Tag Archives: malcolm x

Speeches We Didn’t Hear On August 28, 1963

25 Aug

Let’s not commemorate – let us debate.

Also note some modern perspectives.

Post-Inaugural Thoughts

22 Jan

gty_inaugural_ball_obama_caketop_nt_130121_sshAll men are created equal?

We’re dug in the deep the price is steep./The auctioneer is such a creep./The lights went out, the oil ran dry/We blamed it on the other guy/Sure, all men are created equal./Here’s the church, here’s the steeple/Please stay tuned–we cut to sequel/ashes, ashes, we all fall down. (via R.E.M.: “Bad Day”)

From the Capitol:

Each time we gather to inaugurate a president, we bear witness to the enduring strength of our Constitution. We affirm the promise of our democracy. We recall that what binds this nation together is not the colors of our skin or the tenets of our faith or the origins of our names. What makes us exceptional, what makes us American, is our allegiance to an idea, articulated in a declaration made more than two centuries ago:

“We hold these truths to be self-evident, that all men are created equal, that they are endowed by their Creator with certain unalienable rights, that among these are Life, Liberty, and the pursuit of Happiness.”

Today we continue a never-ending journey, to bridge the meaning of those words with the realities of our time. For history tells us that while these truths may be self-evident, they have never been self-executing; that while freedom is a gift from God, it must be secured by His people here on Earth. The patriots of 1776 did not fight to replace the tyranny of a king with the privileges of a few or the rule of a mob. They gave to us a Republic, a government of, and by, and for the people, entrusting each generation to keep safe our founding creed. (via President Barack H. Obama’s Second Inaugural Address, January 21, 2013)

I think I forgot to blog President Obama’s First Inaugural, and I didn’t vote for him in the 2012 general elections. The Inaugural spectacle is one of those discomfiting examples of why these united states sink to a reality that does its best not to ascent to the rhetoric of their citizens. “We, the People, in order to form a more perfect union…” Let’s not forget that, although Alexander Hamilton wanted to make George Washington an actual king – alright, elected monarch for life unless impeached by the Senate – and got the frostiest reaction from his fellow Convention delegates in Philadelphia imaginable, the notion of a ceremony and the need to surround the presidency with pomp didn’t repel many. Most of these aristocrats liked a little color and to step out for a party once in a while. These were the same firebrands orating apoplectically about Federal tyranny, because they opposed state governments having to pick up the tab for the wine. I think I forgot about the First Inaugural, the Second, and every other spectacle on that third January of the quadrennial, because I’m trying to stay true to the Preamble and the notion of equality.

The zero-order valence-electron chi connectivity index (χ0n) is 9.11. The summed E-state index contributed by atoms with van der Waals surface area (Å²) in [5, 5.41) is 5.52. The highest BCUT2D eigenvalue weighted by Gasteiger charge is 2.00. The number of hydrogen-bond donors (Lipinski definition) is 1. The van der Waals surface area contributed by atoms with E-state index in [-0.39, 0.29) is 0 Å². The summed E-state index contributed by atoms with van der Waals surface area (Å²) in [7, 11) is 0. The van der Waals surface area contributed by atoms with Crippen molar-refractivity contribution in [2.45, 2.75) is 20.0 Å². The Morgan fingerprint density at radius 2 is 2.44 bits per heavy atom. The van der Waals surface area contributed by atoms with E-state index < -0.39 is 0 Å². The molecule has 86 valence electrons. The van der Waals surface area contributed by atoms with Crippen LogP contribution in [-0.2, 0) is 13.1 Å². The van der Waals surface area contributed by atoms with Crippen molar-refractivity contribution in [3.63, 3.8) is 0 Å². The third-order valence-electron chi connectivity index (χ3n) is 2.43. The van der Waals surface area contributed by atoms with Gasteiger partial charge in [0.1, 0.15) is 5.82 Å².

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Happy MLK, Jr. Day

21 Jan

Martín Espada articulates the rosier vision of what Martin Luther King, Jr.’s legacy for America:

This is the longitude and latitude of the impossible;
this is the epicenter of the unthinkable;
this is the crossroads of the unimaginable:
the tomb of Frederick Douglass, three days after the election.
This is a world spinning away from the gravity of centuries,

where the grave of a fugitive slave has become an altar.
This is the tomb of a man born as chattel, who taught himself to read in secret,
scraping the letters in his name with chalk on wood; now on the anvil-flat stone
a campaign button fills the O in Douglass. The button says: Obama.
This is the tomb of a man in chains, who left his fingerprints
on the slavebreaker’s throat so the whip would never carve his back again;
now a labor union T-shirt drapes itself across the stone, offered up
by a nurse, a janitor, a bus driver. A sticker on the sleeve says: I Voted Today.
This is the tomb of a man who rolled his call to arms off the press,
peering through spectacles at the abolitionist headline; now a newspaper

spreads above his dates of birth and death. The headline says: Obama Wins.
This is the stillness at the heart of the storm that began in the body
of the first slave, dragged aboard the first ship to America. Yellow leaves
descend in waves, and the newspaper flutters on the tomb, like the sails
Douglass saw in the bay, like the eyes of a slave closing to watch himself
escape with the tide. Believers in spirits would see the pages trembling
on the stone and say: look how the slave boy teaches himself to read.
I say a prayer, the first in years: that here we bury what we call
the impossible, the unthinkable, the unimaginable, now and forever. Amen.

Here’s Espada on Bill Moyer’s reciting “Litany at the Tomb of FD”.

And, don’t forget the other half of America’s legacy of freedom.

(I apologize to readers and the poet for the unsightly code. If anyone knows of a simple tutorial for code, to post poems, please email me or post the link in the comments.)

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